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Search Engines, Free Speech Coverage, and the Limits of Analogical Reasoning

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Heather Whitney


Mark Simpson


Search Engines, Free Speech Coverage, and the Limits of Analogical Reasoning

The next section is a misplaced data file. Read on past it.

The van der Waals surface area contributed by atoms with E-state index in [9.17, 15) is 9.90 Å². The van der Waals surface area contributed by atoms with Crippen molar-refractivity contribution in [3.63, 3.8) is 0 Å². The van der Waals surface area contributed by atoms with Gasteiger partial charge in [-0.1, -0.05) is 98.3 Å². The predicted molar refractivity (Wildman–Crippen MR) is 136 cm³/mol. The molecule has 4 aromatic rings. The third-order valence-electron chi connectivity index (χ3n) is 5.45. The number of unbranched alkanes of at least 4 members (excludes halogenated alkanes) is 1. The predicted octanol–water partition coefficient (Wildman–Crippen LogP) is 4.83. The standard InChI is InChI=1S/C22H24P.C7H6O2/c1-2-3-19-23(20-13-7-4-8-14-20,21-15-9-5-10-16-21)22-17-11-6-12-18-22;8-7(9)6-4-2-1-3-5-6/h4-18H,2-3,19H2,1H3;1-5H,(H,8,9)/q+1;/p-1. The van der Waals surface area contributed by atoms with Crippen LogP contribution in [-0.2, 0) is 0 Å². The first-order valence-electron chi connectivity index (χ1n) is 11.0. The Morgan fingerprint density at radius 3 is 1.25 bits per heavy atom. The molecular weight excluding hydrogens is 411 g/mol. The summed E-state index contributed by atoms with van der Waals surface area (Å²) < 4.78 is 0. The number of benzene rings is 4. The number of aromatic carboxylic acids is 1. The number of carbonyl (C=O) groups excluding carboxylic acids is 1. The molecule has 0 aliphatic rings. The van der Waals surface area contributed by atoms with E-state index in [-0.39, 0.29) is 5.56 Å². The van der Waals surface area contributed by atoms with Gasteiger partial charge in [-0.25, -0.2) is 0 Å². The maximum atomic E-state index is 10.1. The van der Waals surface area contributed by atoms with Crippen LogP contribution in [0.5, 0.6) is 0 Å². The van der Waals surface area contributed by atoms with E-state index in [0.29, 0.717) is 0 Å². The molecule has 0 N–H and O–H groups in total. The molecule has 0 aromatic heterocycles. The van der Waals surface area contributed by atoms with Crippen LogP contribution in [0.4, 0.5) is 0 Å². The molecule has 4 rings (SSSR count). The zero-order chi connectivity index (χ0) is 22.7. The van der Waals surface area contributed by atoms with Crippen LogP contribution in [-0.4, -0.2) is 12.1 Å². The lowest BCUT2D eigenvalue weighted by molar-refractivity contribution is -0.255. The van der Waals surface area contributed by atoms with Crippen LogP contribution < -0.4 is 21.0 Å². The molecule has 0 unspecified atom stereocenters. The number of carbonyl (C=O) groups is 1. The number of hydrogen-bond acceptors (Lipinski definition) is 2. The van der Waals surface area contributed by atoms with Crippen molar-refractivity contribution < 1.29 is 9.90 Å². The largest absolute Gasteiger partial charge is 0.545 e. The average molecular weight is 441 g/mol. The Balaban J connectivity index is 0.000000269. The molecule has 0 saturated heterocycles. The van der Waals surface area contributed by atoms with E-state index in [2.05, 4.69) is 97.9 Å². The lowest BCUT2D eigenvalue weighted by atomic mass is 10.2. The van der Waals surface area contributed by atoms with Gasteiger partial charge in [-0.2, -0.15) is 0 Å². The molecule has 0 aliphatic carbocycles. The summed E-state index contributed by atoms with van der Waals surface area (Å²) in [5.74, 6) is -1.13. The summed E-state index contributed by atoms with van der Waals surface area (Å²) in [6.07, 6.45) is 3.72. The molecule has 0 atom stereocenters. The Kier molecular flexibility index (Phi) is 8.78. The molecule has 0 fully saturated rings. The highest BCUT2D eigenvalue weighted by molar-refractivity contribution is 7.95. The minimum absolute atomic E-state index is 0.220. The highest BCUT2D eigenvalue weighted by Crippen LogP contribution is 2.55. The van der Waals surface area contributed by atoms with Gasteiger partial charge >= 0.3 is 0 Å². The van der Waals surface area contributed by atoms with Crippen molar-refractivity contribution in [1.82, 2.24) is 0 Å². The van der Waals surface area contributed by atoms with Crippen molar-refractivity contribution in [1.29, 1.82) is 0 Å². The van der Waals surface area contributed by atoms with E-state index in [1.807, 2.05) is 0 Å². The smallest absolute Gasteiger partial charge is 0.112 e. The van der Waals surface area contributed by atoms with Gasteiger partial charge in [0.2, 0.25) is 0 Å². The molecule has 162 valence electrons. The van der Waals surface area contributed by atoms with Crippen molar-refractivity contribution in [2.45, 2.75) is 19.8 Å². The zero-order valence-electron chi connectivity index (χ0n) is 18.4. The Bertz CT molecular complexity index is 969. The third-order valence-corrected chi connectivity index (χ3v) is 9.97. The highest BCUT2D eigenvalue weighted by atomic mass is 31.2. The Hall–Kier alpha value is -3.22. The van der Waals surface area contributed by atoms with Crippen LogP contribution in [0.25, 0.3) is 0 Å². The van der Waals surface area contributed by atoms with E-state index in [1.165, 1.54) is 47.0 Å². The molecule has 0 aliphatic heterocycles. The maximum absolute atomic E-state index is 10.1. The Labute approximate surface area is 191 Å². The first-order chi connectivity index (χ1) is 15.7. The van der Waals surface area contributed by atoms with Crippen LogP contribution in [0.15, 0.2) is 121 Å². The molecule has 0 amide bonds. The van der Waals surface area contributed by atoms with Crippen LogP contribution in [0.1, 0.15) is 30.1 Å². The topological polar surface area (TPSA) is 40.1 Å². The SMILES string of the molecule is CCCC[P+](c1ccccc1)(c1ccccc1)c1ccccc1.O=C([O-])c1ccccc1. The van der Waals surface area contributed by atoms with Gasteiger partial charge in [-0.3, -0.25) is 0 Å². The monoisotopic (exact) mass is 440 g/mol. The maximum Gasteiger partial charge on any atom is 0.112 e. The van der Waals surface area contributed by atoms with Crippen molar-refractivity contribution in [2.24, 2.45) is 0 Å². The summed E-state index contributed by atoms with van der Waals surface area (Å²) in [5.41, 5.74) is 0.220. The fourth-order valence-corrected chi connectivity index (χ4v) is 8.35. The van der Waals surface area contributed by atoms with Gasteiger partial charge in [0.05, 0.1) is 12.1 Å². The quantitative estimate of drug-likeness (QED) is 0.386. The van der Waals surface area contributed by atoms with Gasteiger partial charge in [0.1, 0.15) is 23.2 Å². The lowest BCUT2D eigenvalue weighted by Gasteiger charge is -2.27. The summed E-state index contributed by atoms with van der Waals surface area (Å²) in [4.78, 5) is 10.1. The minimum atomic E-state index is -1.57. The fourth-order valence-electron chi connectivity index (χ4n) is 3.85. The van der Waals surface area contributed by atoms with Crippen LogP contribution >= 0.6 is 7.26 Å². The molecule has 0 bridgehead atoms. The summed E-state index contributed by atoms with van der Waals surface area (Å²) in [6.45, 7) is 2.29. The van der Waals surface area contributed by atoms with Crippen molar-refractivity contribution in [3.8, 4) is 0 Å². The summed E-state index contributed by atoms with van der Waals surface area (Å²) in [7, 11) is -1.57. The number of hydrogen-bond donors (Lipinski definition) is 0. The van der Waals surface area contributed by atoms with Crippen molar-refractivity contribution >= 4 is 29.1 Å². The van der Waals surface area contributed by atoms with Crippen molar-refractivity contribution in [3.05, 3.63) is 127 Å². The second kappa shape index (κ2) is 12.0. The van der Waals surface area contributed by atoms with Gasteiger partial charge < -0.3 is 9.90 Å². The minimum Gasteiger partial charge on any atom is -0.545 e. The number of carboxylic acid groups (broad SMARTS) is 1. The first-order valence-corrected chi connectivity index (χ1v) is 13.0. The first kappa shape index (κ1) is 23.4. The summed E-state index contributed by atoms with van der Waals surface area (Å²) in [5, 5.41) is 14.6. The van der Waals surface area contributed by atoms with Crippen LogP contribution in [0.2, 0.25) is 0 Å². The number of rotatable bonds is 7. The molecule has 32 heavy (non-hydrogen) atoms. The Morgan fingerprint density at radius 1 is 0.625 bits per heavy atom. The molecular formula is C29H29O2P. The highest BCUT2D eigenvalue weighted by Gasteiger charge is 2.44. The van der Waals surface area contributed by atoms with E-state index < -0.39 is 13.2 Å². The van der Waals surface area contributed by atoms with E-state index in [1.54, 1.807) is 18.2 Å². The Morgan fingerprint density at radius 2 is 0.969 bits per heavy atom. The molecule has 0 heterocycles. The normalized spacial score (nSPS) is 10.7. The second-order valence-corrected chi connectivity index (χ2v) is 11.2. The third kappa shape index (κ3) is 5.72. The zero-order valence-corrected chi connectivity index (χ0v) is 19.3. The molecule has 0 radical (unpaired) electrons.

In this Essay we investigate whether new modes of online communication ought to be covered by free speech principles. The types of communications we’re interested in are the outputs of programs that synthesize, organize, and transmit third-party communications to users. Search engine results are the most familiar and ubiquitous example of this. Another notable example is Trending News on Facebook. While we are interested in the immediate policy implications of this classificatory question, this Essay also puts forth a broader methodological critique. More specifically, we critique the analogical reasoning – which likens search engine results to editorial publications – that has dominated First Amendment case law and legal scholarship around this issue to date. We argue that this analogy is unpersuasive on its own terms, and that proponents of this analogy have failed to properly engage with rival analogical interpretations of the function of search engines that favor the opposite conclusion (i.e., that search engine results should not receive free speech coverage). We argue that this is indicative of shortcomings with analogical methods in debates over free speech coverage more generally. When important and novel forms of communicative practice are being considered, courts should not use tenuous analogical inferences to extend First Amendment protections beyond their established scope. Here we present, for the first time in this literature, a taxonomy of different types of analogical reasoning, in order to offer a more precise account of the specific forms of analogical reasoning that we’re objecting to. We then explain the comparative merits of addressing question of coverage in a way that primarily relies on reference to three normative theories of free speech: democratic participation, epistemic, and thinker-based. We argue that under each of these theories – contrary to the currently prevailing view in both the cases and existing scholarship – only a subset of search engine results and similar communication should in fact be afforded free speech coverage.

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